August 4, 1999

To: General Members

From: Ken Mastracchio, Director of Regulatory Issues

FSIS Listeria monocytogenes Notice: analysis by Olsson, Frank & Weeda

On August 3, 1999, the Food Safety and Inspection Service (FSIS) issued Notice 23-99 to aid the in-plant inspector on verifying an establishment’s compliance with the agency’s recent requirement that establishments manufacturing ready to eat (RTE) products reassess their HACCP programs to determine whether a critical control point would be required to control Listeria monocytogenes (L.m ).

According to the Notice, an ISP task will be scheduled under PBIS instructing the inspector to verify whether the establishment has performed a L.m reassessment under the following HACCP categories: not heat treated-shelf stable; heat treated-shelf stable; fully cooked-not shelf stable; and product with secondary inhibitors-not shelf stable. The Notice does not require establishments develop written documentation of the reassessment. However, the inspector will verify that the HACCP-trained individual has conducted the reassessment. If an establishment’s HACCP plan already has "validated" controls to specifically address L.m lethality and possible post processing contamination, no reassessment would be required.

If the establishment fails to perform the reassessment -- The inspector will not take any immediate regulatory action, other than reminding the establishment of the requirement to reassess, unless:

  1. The RTE product is exposed to the environment after the lethality step and there is a history of positive L.m product samples, or
  2. There are L.m findings on product contact surfaces without follow-up product actions,
  3. In such cases, the inspector is to issue an noncompliance report (NR) using the HACCP verification trend indicator. The inspector is then to inform the circuit supervisor of the establishment’s corrective and further planned actions provided in response to the NR.

    The Notice does not specify what constitutes a "history of positive L.m product samples," but it does indicate that only FSIS’ and the establishment’s own samples will be considered. Moreover, on the issue of product contact L.m findings, agency officials have clarified that more than an single L.m positive is contemplated by the criterion.

    If the establishment conducts a reassessment, but does not modify the plan – The inspector will follow the same procedures as if the establishment did not perform the reassessment. In other words, the inspector will not take action unless either: (a) the product is exposed post processing and there is a history of L.m positives, or (b) there have been L.m findings on product contact surfaces without subsequent product actions. In these instances, an NR would issue and the Circuit Supervisor would be apprised of the establishment’s response.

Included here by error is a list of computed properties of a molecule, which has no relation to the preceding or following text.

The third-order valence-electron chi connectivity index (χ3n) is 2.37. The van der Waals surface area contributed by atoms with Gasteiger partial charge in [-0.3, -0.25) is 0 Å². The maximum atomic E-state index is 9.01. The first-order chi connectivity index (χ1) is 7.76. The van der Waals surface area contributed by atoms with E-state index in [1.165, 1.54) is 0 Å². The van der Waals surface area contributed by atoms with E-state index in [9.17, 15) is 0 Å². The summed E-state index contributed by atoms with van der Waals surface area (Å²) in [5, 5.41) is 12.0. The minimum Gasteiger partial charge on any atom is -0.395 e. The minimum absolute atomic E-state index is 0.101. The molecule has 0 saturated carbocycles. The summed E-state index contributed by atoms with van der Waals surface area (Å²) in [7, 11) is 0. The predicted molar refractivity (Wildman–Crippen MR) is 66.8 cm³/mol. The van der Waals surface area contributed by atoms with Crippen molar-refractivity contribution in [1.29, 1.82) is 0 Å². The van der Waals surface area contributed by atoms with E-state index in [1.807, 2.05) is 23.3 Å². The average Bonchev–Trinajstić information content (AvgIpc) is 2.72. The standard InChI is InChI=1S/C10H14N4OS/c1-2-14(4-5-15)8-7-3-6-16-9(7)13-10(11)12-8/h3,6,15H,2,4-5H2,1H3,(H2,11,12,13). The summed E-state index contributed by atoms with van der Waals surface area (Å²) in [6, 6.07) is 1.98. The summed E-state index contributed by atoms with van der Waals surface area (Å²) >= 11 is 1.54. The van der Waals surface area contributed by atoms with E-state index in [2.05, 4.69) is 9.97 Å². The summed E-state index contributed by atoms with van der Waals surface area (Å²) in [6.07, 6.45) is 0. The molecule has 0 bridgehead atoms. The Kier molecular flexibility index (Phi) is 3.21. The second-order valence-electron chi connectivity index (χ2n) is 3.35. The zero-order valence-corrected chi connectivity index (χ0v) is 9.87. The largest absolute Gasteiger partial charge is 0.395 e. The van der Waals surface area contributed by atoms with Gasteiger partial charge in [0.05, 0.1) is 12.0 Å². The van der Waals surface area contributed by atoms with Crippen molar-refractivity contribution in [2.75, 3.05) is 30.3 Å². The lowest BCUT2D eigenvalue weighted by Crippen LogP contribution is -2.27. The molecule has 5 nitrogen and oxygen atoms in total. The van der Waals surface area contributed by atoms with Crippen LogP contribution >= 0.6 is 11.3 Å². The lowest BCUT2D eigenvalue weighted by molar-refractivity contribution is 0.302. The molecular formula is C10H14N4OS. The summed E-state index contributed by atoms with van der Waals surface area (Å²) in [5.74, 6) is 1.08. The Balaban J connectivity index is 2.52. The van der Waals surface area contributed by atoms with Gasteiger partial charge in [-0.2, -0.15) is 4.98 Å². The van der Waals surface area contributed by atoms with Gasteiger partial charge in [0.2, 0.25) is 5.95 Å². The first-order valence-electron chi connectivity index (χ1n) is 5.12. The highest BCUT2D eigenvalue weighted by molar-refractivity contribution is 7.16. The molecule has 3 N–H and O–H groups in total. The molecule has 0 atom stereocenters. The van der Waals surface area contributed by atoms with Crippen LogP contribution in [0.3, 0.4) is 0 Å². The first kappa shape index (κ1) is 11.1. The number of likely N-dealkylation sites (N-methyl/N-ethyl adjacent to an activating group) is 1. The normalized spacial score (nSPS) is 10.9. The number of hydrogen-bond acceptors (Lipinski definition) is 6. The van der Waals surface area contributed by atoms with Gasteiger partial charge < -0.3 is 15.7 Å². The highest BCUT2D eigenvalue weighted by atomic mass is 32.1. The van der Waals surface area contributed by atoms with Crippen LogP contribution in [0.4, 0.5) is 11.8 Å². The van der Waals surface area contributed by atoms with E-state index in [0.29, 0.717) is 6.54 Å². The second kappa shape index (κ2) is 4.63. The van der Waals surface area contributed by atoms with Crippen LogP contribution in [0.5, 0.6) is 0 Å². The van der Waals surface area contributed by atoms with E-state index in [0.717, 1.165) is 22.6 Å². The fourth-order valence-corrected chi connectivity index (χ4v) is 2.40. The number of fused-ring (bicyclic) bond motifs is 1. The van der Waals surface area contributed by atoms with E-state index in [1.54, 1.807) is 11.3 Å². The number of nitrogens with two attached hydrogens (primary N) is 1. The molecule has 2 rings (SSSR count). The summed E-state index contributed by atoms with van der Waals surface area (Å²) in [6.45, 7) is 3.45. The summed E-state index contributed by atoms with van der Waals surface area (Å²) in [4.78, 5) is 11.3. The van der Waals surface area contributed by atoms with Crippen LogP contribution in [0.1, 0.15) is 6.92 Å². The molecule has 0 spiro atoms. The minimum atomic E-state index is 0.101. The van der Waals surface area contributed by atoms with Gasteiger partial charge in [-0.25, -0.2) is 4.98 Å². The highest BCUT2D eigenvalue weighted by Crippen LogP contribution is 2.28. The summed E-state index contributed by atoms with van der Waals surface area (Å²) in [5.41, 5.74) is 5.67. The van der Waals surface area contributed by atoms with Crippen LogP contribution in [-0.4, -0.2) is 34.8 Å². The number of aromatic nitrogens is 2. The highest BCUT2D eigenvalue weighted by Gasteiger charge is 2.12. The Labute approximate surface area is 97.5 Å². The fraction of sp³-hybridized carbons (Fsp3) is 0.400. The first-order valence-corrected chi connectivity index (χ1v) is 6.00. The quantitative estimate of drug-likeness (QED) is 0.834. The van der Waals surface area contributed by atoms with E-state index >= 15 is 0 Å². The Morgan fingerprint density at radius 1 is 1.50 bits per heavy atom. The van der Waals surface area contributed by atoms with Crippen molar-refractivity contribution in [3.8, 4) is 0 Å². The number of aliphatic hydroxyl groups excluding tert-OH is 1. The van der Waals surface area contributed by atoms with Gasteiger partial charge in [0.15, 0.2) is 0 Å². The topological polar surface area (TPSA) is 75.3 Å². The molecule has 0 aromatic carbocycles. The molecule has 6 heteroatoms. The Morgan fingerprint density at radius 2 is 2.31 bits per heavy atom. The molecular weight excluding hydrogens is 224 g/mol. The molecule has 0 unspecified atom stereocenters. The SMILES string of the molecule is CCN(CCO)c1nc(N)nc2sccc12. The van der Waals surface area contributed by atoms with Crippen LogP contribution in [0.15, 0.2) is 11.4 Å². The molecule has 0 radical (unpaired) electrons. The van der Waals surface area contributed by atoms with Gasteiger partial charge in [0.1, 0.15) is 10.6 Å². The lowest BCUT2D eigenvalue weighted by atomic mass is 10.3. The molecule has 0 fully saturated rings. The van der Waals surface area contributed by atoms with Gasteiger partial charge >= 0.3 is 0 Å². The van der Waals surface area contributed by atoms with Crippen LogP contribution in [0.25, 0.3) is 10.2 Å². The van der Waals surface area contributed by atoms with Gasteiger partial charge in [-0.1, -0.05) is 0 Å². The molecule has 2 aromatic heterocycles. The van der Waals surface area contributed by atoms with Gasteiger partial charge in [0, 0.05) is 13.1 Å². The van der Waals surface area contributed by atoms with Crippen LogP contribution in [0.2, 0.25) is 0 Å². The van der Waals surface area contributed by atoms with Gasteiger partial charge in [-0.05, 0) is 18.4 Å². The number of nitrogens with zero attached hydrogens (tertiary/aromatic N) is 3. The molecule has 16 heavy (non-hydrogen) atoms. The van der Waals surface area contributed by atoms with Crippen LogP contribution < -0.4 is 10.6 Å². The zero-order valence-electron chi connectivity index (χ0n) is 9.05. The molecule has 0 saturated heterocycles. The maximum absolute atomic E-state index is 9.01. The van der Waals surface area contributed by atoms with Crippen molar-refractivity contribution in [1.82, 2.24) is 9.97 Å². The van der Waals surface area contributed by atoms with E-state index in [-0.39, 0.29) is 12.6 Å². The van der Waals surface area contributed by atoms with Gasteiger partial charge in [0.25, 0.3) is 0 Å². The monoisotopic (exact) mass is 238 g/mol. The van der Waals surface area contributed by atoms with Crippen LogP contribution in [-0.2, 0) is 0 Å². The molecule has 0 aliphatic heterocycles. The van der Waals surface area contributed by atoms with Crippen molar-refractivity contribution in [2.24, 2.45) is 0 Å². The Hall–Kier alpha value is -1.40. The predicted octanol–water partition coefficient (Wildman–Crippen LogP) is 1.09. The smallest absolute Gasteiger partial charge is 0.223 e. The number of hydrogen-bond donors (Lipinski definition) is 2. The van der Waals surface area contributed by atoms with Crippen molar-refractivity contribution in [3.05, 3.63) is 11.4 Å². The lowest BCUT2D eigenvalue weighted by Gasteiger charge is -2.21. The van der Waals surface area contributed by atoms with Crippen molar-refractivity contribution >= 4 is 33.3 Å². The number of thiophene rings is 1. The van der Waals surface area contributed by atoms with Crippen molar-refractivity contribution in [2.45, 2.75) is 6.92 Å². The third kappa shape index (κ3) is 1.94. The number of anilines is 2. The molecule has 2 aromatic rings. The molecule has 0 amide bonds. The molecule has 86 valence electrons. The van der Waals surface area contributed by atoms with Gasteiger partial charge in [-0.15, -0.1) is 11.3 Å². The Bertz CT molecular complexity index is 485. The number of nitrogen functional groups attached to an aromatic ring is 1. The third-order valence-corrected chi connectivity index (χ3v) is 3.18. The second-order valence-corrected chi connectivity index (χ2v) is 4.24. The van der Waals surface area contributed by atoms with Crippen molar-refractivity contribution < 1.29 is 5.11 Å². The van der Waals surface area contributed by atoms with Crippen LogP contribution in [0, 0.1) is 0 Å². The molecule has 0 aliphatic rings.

If the establishment conducted a reassessment and modified the plan – The inspector will verify the modification through normal HACCP inspection activities. Importantly, the Notice indicates that testing programs are not mandatory.

    Note on RTE product – There has been some confusion on whether certain products will be deemed RTE, such as a product containing a RTE meat product and a raw component which may contain L.m, e.g., a dinner with RTE poultry and blanched vegetables. The Notice includes a chart identifying the factors in determining whether such combination product is RTE or not RTE.

    At a minimum, a not-RTE combination product must bear appropriate handling statements, such as keep frozen or keep refrigerated. In addition:

  4. the labeling must clearly indicate that the product must be cooked by the consumer prior to consumption (this indication could come through the product name or other conspicuous label feature) -- the safe handling statement is recommended, not required, though appropriate handling instructions should be provided when needed, such as refrigerate leftovers;
  5. the product bears validated cooking instructions which are adequate to ensure lethality; and
  6. the instructions are realistic given the intended consumer;

If, on the basis of the above, the establishment concludes the product is not RTE, such product would not need any additional critical control point; nor presumably would the finished product be subject to agency L.m testing.

The Notice will be distributed to the field shortly and the ISP task scheduled. Accordingly, establishments would be well-advised to complete their reassessment, if they have not already done so.